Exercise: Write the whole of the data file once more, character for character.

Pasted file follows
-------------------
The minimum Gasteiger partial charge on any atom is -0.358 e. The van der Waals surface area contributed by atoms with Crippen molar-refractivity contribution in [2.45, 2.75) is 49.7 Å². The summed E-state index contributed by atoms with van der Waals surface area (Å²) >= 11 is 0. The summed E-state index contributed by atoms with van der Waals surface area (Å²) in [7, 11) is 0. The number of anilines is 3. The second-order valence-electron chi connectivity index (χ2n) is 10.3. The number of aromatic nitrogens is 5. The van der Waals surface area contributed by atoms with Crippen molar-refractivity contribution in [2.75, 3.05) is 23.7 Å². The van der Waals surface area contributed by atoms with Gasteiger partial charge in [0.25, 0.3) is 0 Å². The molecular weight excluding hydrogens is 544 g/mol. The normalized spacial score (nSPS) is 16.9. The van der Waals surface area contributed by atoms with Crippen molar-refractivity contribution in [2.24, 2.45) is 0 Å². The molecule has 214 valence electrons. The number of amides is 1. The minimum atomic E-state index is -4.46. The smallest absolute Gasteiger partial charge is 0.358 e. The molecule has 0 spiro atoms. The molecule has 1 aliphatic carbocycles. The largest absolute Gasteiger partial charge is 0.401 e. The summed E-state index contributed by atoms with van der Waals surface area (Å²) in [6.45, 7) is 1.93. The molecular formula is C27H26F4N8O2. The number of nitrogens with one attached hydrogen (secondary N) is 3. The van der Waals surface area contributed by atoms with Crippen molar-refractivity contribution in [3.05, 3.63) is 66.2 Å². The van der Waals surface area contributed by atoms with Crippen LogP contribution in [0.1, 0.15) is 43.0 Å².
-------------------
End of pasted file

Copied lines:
The minimum Gasteiger partial charge on any atom is -0.358 e. The van der Waals surface area contributed by atoms with Crippen molar-refractivity contribution in [2.45, 2.75) is 49.7 Å². The summed E-state index contributed by atoms with van der Waals surface area (Å²) >= 11 is 0. The summed E-state index contributed by atoms with van der Waals surface area (Å²) in [7, 11) is 0. The number of anilines is 3. The second-order valence-electron chi connectivity index (χ2n) is 10.3. The number of aromatic nitrogens is 5. The van der Waals surface area contributed by atoms with Crippen molar-refractivity contribution in [2.75, 3.05) is 23.7 Å². The van der Waals surface area contributed by atoms with Gasteiger partial charge in [0.25, 0.3) is 0 Å². The molecular weight excluding hydrogens is 544 g/mol. The normalized spacial score (nSPS) is 16.9. The van der Waals surface area contributed by atoms with Crippen molar-refractivity contribution in [2.24, 2.45) is 0 Å². The molecule has 214 valence electrons. The number of amides is 1. The minimum atomic E-state index is -4.46. The smallest absolute Gasteiger partial charge is 0.358 e. The molecule has 0 spiro atoms. The molecule has 1 aliphatic carbocycles. The largest absolute Gasteiger partial charge is 0.401 e. The summed E-state index contributed by atoms with van der Waals surface area (Å²) in [6.45, 7) is 1.93. The molecular formula is C27H26F4N8O2. The number of nitrogens with one attached hydrogen (secondary N) is 3. The van der Waals surface area contributed by atoms with Crippen molar-refractivity contribution in [3.05, 3.63) is 66.2 Å². The van der Waals surface area contributed by atoms with Crippen LogP contribution in [0.1, 0.15) is 43.0 Å².